Home featured RE: “Liberty and Security in a Changing World”

RE: “Liberty and Security in a Changing World”


Brett Daniel Shehadey
Special Contributor for In Homeland Security

The Review Group on Intelligence and Communications Technologies was a diverse five member panel consisting of representatives from: counterterrorism, intelligence, oversight, privacy and civil liberties. Together the team typed up a lengthy 308 page report called, “Liberty and Security in a Changing World” and met with the President last Wednesday to discuss their recommendations.

The main purpose of the report was to push the idea of changing current and established accepted practices of signals intelligence (SIGINT); and particularly SIGINT concerning domestic and international private and personal information big data gathering without regard to any specific threat or probable cause. They were commissioned by the President in light of the Edward Snowden leaks which have been building up and on-going. The evidence of the US spying on its allies was the pinnacle that forced the President’s hand.

There are some very good recommendations. The overall feel is that there is a genuine convergence of civil liberty advocates and security types; however, the report’s recommended reforms will increase domestic intelligence and tighten restrictions on their use which they claim is predicated on a new threat and security landscape. The trick will be to incorporate more innovative law and intelligence practices that accommodate both privacy and national security concerns responsibly and accountably.

White House statements:

“In light of new technologies, the United States use its intelligence collection capabilities in a way that optimally protects our national security while supporting our foreign policy, respecting privacy and civil liberties, maintaining the public trust, and reducing the risk of unauthorized disclosure.”

“Just because we can do something doesn’t mean we necessarily should.”

“I’m going to make a pretty definitive statement about all of this in January.”

Some concessions are expected with the President’s announcement come January by foreign allies and American citizens that will not affect any loss to intelligence gathering and national security. Already President Obama has ignored a recommendation on separating US Cyber Command, the NSA director as separate executive positions and the push for a civilian only NSA director.

It is also of important note that the Supreme Court still has yet to address the Fourth Amendment and national security issues of the present day, recently caught up in this exposure cycle. This comes after a federal judge ruled that NSA phone surveillance of metadata was unconstitutional. Thus, we have yet to hear from the full third branch of government. It is likely that this will simply be overturned in a Federal Appeals court, as many national security issues do.

General big data collection on an entire population is not traditionally intelligence gathering but raw information collection. The difference being that gathering raw information must then be stored or viewed in real-time and go through the intelligence process. This means there is something or some question that needs to be answering- generally an unknown, a query, and investigation, gathering the specific intelligence requested and then the analysis process before it reaches the client/consumer. This final product is the typically considered the actual intelligence.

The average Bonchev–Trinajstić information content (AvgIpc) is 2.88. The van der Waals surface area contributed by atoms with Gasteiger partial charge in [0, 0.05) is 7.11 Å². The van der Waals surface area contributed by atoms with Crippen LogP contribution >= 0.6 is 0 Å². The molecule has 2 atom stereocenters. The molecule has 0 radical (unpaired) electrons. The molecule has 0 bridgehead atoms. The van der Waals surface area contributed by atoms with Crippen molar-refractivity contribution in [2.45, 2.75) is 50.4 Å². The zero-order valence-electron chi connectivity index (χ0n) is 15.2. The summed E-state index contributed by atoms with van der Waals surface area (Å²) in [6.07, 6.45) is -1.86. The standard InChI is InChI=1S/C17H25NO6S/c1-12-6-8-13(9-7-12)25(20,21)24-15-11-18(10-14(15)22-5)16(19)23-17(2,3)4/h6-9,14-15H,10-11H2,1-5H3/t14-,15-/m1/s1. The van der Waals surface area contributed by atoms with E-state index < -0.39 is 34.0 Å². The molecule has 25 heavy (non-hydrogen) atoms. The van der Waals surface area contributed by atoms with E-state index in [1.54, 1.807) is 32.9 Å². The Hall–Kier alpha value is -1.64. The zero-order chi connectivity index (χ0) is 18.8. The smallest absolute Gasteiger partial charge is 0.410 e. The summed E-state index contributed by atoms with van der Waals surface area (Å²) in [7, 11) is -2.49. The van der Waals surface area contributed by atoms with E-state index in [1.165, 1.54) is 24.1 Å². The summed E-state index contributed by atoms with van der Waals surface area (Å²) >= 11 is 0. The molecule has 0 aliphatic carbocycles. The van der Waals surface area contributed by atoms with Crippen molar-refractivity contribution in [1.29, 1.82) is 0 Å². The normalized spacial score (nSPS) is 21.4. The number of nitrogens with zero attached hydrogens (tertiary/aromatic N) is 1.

Obviously, spying on the unassuming public is much easier than spying on closed governments, clandestine agents, terrorists and criminals or persons that cover their tracks and shield their data from clandestine and or outside intrusions.

The problem becomes one of temptation. Gathering everyone’s junk data through data mining as is a capability and bypassing laws using third-parties is an optional practice. In the future, raking total societal and personal information, financial data, credit cards, emails, social security numbers, birth-dates, social networking, complete phone records and all transmissions across various security professionals, data centers, government agencies or even corporations without the direct consent of the individuals involved, will be possible and may even be easy to pull off.

The US and other states will move beyond the ability to sift through metadata in the form of phone calls or web logs in which users remain anonymous. Stored emails with low level encryption are already legal to take after 180 days of inactivity by the user, if they are stored on a third-party server (not directly from one’s home computer). The technology for some time has been far ahead of any 21st century privacy law that defends individual rights of innocent people from government or corporate surveillance.

Is it okay to monitor or record private and personal information without permission or is this data theft? Technically it is not, because you are copying or watching it digitally and the activity is taking place outside of the house—so the argument for big data collection goes. But the argument is flawed. Of course, it is theft at the digital level from government or corporations involved and targeting the individual and taking information they did not consent to give. It is no different from paper mail, which is a felony if any person opens it (with probable cause, reason and warrants all being the exception).